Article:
You can improve your chances of recovery after a stroke by being a good patient. That means staying vigilant and organized with any prescription medications. Here are a few tips:
Ask your doctor or pharmacist to make a “medication map.” This will organize your medications into a daily schedule, help ensure you take them at the best times, check for any drug interactions and separate any medicines that shouldn’t be taken together.
Ask your doctor or pharmacist if they offer “brown-bag sessions,” where you bring all your current medications in a bag. Your doctor or pharmacist can review them for dosage, strength, appropriateness, interactions and expiration dates.
Use caution and common sense with your medications. Never order medication over the Internet without a prescription, and don’t automatically trust information you get from the Internet. Never take prescription drugs on the advice of friends or neighbors.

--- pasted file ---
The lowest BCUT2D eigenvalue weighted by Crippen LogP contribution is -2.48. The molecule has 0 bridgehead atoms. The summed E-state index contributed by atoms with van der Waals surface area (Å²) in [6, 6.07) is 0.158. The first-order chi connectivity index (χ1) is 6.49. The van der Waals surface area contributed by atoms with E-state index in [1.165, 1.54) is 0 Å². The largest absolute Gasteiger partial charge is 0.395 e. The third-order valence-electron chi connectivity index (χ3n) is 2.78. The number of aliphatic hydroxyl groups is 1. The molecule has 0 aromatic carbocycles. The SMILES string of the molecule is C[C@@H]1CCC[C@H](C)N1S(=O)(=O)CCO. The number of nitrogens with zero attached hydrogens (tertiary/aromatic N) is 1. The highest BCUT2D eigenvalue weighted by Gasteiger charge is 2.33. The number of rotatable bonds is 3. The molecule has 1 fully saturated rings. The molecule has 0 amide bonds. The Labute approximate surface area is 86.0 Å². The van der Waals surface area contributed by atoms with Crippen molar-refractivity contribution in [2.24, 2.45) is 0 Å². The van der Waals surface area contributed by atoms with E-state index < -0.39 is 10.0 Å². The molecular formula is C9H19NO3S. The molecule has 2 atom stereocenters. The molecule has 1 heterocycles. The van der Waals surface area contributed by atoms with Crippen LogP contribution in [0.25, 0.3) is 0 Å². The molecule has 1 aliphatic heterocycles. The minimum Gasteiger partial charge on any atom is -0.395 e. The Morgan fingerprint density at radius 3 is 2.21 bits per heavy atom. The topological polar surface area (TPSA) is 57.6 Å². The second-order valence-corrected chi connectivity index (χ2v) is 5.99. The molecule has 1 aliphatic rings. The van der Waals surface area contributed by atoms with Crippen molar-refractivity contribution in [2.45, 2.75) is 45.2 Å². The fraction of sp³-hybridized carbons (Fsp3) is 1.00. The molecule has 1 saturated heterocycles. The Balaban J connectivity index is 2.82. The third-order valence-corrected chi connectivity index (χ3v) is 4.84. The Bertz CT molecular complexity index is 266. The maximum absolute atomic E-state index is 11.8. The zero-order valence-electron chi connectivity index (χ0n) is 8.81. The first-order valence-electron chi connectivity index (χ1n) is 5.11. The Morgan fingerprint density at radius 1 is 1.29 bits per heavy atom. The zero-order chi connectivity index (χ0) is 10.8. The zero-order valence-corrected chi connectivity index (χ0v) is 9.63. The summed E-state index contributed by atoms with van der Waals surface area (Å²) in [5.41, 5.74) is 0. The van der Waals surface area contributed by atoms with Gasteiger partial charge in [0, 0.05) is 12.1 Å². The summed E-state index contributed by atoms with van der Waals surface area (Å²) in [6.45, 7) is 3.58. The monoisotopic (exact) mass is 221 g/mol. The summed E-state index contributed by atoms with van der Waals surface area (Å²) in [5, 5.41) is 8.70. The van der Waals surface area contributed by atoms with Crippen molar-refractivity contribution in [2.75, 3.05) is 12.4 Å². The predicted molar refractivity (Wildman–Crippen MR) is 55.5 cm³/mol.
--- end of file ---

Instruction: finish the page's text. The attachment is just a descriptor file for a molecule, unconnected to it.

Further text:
Use a dosing calendar so you can check off each dose as you take it. When refilling a prescription, verify that the drug in the bottle is the same as the drug in your original supply. If it’s different, ask your pharmacist to explain the difference. (Generic drugs from different manufacturers often vary in size, shape, color, etc.) If you take medicines prescribed by more than one doctor, check the generic names for duplicate drugs with different brand names. This could cause serious overdoses. It also helps to fill all of your prescriptions at the same pharmacy.
Always ask that the prescription include both the name of the drug and the disorder. Keep follow-up appointments, and always double-check your order before you leave the pharmacy.